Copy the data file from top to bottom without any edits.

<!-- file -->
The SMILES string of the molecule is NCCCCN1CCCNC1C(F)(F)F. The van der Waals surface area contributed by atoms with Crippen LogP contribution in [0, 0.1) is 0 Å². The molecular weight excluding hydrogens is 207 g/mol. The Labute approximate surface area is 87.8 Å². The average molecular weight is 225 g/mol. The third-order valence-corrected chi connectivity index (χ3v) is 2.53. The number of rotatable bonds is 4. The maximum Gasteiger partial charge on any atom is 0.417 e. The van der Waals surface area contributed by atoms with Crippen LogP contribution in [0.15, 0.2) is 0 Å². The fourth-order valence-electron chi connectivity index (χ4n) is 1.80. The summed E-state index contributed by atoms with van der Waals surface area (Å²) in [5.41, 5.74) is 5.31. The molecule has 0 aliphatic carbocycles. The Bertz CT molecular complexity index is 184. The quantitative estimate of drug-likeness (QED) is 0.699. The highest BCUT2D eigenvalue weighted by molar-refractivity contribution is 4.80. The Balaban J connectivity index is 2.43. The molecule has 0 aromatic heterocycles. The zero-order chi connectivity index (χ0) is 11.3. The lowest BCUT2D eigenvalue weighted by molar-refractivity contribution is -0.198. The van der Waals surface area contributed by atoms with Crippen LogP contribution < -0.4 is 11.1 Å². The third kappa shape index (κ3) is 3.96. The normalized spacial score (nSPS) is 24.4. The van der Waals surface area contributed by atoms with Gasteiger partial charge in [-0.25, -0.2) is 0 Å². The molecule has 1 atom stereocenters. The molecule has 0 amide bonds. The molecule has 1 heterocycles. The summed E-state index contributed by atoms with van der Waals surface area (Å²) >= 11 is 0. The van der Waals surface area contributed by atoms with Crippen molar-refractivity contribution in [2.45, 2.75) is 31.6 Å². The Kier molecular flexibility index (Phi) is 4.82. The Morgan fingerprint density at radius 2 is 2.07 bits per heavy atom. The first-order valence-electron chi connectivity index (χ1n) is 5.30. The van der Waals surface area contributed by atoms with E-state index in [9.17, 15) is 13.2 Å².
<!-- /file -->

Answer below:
The SMILES string of the molecule is NCCCCN1CCCNC1C(F)(F)F. The van der Waals surface area contributed by atoms with Crippen LogP contribution in [0, 0.1) is 0 Å². The molecular weight excluding hydrogens is 207 g/mol. The Labute approximate surface area is 87.8 Å². The average molecular weight is 225 g/mol. The third-order valence-corrected chi connectivity index (χ3v) is 2.53. The number of rotatable bonds is 4. The maximum Gasteiger partial charge on any atom is 0.417 e. The van der Waals surface area contributed by atoms with Crippen LogP contribution in [0.15, 0.2) is 0 Å². The fourth-order valence-electron chi connectivity index (χ4n) is 1.80. The summed E-state index contributed by atoms with van der Waals surface area (Å²) in [5.41, 5.74) is 5.31. The molecule has 0 aliphatic carbocycles. The Bertz CT molecular complexity index is 184. The quantitative estimate of drug-likeness (QED) is 0.699. The highest BCUT2D eigenvalue weighted by molar-refractivity contribution is 4.80. The Balaban J connectivity index is 2.43. The molecule has 0 aromatic heterocycles. The zero-order chi connectivity index (χ0) is 11.3. The lowest BCUT2D eigenvalue weighted by molar-refractivity contribution is -0.198. The van der Waals surface area contributed by atoms with Crippen LogP contribution < -0.4 is 11.1 Å². The third kappa shape index (κ3) is 3.96. The normalized spacial score (nSPS) is 24.4. The van der Waals surface area contributed by atoms with Gasteiger partial charge in [-0.25, -0.2) is 0 Å². The molecule has 1 atom stereocenters. The molecule has 0 amide bonds. The molecule has 1 heterocycles. The summed E-state index contributed by atoms with van der Waals surface area (Å²) >= 11 is 0. The van der Waals surface area contributed by atoms with Crippen molar-refractivity contribution in [2.45, 2.75) is 31.6 Å². The Kier molecular flexibility index (Phi) is 4.82. The Morgan fingerprint density at radius 2 is 2.07 bits per heavy atom. The first-order valence-electron chi connectivity index (χ1n) is 5.30. The van der Waals surface area contributed by atoms with E-state index in [9.17, 15) is 13.2 Å².